While Procter & Gamble used to aim its marketing at the huge middle class, now it is changing many of its products and the way they are sold, because many formerly middle class shoppers are trading down to lower-priced goods. At the same time, upper income customers are not skimping on more expensive items. So P & G is now marketing to the top and the bottom of the consumer continuum, while targeting less towards the middle.
Does this have relevance for fundraising? Absolutely. It can’t help but affect the type and sizes of gifts that nonprofit organizations can depend on now and in the future. We share the same markets with P & G and every other organization that wants dollars from the public.
We see a number of nonprofits doing very well with “high-dollar” donors ($100 to $1,000 and above) and not so well with more moderate gifts ($35 to $99). That’s why many organizations, especially those with membership programs, offer discounted “asks” such as $25 and below. This allows those people who are watching their wallets to still give t
o their favorite charities. We need to take this into account when doing acquisition campaigns and asking for additional gifts.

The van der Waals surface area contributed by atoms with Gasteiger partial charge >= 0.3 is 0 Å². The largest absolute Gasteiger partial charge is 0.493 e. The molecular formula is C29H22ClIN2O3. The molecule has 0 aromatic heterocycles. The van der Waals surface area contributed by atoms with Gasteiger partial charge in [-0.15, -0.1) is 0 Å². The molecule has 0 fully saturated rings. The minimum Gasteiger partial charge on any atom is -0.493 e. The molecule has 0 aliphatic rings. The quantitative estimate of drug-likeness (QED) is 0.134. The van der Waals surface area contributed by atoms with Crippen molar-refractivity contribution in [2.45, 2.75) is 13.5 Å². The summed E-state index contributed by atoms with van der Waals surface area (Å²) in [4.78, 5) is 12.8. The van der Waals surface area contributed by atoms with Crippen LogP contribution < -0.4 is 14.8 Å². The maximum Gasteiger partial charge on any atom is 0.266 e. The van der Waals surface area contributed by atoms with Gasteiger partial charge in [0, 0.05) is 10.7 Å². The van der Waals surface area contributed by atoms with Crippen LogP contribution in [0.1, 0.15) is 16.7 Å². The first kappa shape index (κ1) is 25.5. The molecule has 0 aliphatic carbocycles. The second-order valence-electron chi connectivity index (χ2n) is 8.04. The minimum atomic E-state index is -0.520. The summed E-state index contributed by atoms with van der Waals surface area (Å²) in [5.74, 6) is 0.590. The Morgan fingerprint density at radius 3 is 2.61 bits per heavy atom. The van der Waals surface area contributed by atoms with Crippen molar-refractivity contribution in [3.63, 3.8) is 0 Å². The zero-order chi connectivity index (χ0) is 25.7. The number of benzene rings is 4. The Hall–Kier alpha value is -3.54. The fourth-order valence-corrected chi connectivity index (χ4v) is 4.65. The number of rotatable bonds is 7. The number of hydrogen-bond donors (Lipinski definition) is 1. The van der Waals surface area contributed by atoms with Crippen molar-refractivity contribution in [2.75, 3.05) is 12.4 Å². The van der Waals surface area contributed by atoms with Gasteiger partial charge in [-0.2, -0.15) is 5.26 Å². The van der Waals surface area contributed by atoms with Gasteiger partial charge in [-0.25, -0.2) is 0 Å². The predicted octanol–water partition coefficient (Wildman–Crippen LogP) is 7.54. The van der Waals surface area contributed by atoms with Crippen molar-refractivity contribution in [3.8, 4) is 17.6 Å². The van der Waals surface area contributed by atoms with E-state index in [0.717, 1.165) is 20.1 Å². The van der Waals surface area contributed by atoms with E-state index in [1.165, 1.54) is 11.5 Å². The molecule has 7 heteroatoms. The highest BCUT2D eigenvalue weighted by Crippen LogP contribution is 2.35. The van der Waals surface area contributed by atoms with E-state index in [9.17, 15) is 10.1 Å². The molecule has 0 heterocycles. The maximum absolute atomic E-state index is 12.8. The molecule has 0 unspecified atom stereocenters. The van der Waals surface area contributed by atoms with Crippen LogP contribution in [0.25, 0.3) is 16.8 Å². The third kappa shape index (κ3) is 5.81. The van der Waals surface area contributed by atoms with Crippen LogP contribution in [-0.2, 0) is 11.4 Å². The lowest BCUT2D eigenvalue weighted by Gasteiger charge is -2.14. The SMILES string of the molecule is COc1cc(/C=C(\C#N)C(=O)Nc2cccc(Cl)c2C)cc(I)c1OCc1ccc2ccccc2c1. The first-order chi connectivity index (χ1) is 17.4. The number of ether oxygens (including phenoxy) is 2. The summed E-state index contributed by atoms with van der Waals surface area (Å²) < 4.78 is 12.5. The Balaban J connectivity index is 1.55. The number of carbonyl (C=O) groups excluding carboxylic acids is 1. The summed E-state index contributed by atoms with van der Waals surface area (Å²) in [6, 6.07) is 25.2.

Target your prospects and donors based on the amount of their previous donations or purchases if you’re using rental lists, and apply demographic overlays to those on your own file.
I’m guessing you’ll find a lot of “ex-middle classers” and unemployed in your lapsed donor files.
CBA is planning a study of lapsed donors and members to see if this assumption is correct.
Health and advocacy organizations such as The March of Dimes and the Red Cross that normally ask for small gifts are probably not as negatively impacted by these donor trends.
Please share your fundraising experiences regarding these shifts caused by the economy and the shrinking middle class.